Has the property repeatedly changed hands ? Try to find out ? Speak to neighbours, shop keepers, anyone that may know. If the property has repeatedly changed hands In the last 10 years, this could be an indication that something is wrong. Be realistic, and keep an open mind.

How much is the council tax and how much are the utility bills in this area ? If you can, try to get exact amounts, talk to the seller if you need to, these costs need to be added to your overall budget. While these may seem like small considerations in comparison to the amount you will spend on the house, they are reoccurring expenses that will add to the pressure of owning your own home.

Do you have noisy neighbours ?If the seller has lodged any complaints against their neighbours they legally have to tell you if you ask – so make sure to ask this one, it could save you a lot of trouble! It may be worth visiting the area at night just as a precautionary measure.

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Myths: we’ve all heard them before, whether they’re about eating carrots to help you see in the dark, not drinking coffee for fear of stunting your growth or waiting an hour to swim after eating.

Myths are everywhere, and it’s sometimes harder than you’d think to tell which you should believe and which are completely false.

Stephen Jury, Spokesperson for Plentific said, “We all have that one friend or family member that swears by an age old myth when it comes to home improvements and DIY. Whether it’s an energy saving tip or secret cleaning hack, knowing what actually provides results and what is a waste of time can be tricky.”

So, here at Plentific.com, we’ve compiled a list of ten popular home improvement and DIY myths that are false, to give you peace of mind when you decide to renovate your home.”

1. Solar panels don’t work on a cloudy day

With summer on the way, it may seem like the perfect time to invest and install solar panels, because everyone knows that solar panels need sunlight to work, right? Wrong! Although solar panels do work best on a sunny day, they are still functional on cloudy days. This is due to their ability to absorb UV and infrared light on cloudy days so that they can continue generating energy.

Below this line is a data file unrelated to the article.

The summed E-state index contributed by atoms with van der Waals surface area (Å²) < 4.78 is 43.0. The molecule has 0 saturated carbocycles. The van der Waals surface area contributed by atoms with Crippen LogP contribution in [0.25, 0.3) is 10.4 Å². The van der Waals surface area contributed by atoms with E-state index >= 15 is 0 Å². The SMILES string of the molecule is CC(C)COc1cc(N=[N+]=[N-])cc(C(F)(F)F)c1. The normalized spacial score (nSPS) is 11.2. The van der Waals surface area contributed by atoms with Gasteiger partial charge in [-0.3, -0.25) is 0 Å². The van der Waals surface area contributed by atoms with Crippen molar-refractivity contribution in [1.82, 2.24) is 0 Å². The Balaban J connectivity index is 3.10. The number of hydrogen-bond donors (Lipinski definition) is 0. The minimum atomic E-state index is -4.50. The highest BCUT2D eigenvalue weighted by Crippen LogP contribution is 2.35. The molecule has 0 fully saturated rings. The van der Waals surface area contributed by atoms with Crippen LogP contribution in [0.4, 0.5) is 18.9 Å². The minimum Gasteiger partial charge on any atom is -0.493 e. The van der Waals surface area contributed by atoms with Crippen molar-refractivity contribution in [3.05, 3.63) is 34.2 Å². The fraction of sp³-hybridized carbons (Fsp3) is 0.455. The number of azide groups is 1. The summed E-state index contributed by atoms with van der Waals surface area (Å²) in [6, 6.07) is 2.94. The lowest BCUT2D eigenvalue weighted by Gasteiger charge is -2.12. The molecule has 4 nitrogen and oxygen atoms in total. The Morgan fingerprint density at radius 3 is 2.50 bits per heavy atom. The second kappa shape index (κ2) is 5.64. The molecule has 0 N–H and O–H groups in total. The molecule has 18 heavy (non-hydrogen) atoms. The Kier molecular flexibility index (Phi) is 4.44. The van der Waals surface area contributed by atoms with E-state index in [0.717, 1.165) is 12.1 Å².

2. Leaving the heating on low all day is more efficient

Many people believe that leaving the heating on low all day is more efficient than turning it on as and when you need it. This  topic is widely debated on various heating and energy platforms, with the general consensus being that because no home is completely airtight there will always be a small degree of heat escaping from your home throughout the day.

Therefore, you will always waste heat, even if your system is on low. Only having the heating on when you need it would mean that there is no heat to be wasted when you’re not around, saving you money.

3. Bleach eliminates mould spores

This is a common misconception due to the fact that bleach will kill and remove the visible mould in question. However, bleach will not be able to get rid of the mould spores altogether. This can be done with a scrubbing brush, water, and an appropriate cleaning product such as detergent.

Once the cleanup has been done, it’s worth also investigating the cause of the problem and then treating it effectively to prevent the mould from returning. Remember, mould can be as bad for your health as asbestos!

4. Painting a radiator will make it more efficient

While it is a scientific fact that darker colours are better at absorbing and transmitting heat than lighter colours, covering a radiator in dark paint will not improve its efficiency.

The main way that radiators work is with ‘convective heating’, which essentially means that the radiator heats up the air around it. This is why some radiators have grooves or wings, as they increase the surface area and expose more air to the heat. Painting over a radiator can actually insulate this heat, which will in fact make the radiator LESS efficient!